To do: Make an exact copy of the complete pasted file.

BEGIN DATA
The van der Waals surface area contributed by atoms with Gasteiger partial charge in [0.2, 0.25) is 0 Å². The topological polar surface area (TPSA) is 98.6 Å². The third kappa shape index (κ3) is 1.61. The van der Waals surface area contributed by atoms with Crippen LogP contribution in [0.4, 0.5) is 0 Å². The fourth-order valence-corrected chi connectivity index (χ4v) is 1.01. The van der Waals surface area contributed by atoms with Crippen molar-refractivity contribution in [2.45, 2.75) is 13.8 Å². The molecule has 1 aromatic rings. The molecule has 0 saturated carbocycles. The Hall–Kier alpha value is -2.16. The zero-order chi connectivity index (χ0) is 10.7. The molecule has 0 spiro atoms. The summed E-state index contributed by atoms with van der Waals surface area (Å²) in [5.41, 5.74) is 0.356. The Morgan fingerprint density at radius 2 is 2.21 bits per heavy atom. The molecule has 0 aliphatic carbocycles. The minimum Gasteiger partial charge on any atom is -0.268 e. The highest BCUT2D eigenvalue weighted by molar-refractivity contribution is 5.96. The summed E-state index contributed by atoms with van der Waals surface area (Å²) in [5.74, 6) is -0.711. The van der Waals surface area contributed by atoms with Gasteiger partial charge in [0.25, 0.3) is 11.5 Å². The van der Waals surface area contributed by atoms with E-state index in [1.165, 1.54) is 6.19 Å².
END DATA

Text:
The van der Waals surface area contributed by atoms with Gasteiger partial charge in [0.2, 0.25) is 0 Å². The topological polar surface area (TPSA) is 98.6 Å². The third kappa shape index (κ3) is 1.61. The van der Waals surface area contributed by atoms with Crippen LogP contribution in [0.4, 0.5) is 0 Å². The fourth-order valence-corrected chi connectivity index (χ4v) is 1.01. The van der Waals surface area contributed by atoms with Crippen molar-refractivity contribution in [2.45, 2.75) is 13.8 Å². The molecule has 1 aromatic rings. The molecule has 0 saturated carbocycles. The Hall–Kier alpha value is -2.16. The zero-order chi connectivity index (χ0) is 10.7. The molecule has 0 spiro atoms. The summed E-state index contributed by atoms with van der Waals surface area (Å²) in [5.41, 5.74) is 0.356. The Morgan fingerprint density at radius 2 is 2.21 bits per heavy atom. The molecule has 0 aliphatic carbocycles. The minimum Gasteiger partial charge on any atom is -0.268 e. The highest BCUT2D eigenvalue weighted by molar-refractivity contribution is 5.96. The summed E-state index contributed by atoms with van der Waals surface area (Å²) in [5.74, 6) is -0.711. The van der Waals surface area contributed by atoms with Gasteiger partial charge in [0.25, 0.3) is 11.5 Å². The van der Waals surface area contributed by atoms with E-state index in [1.165, 1.54) is 6.19 Å².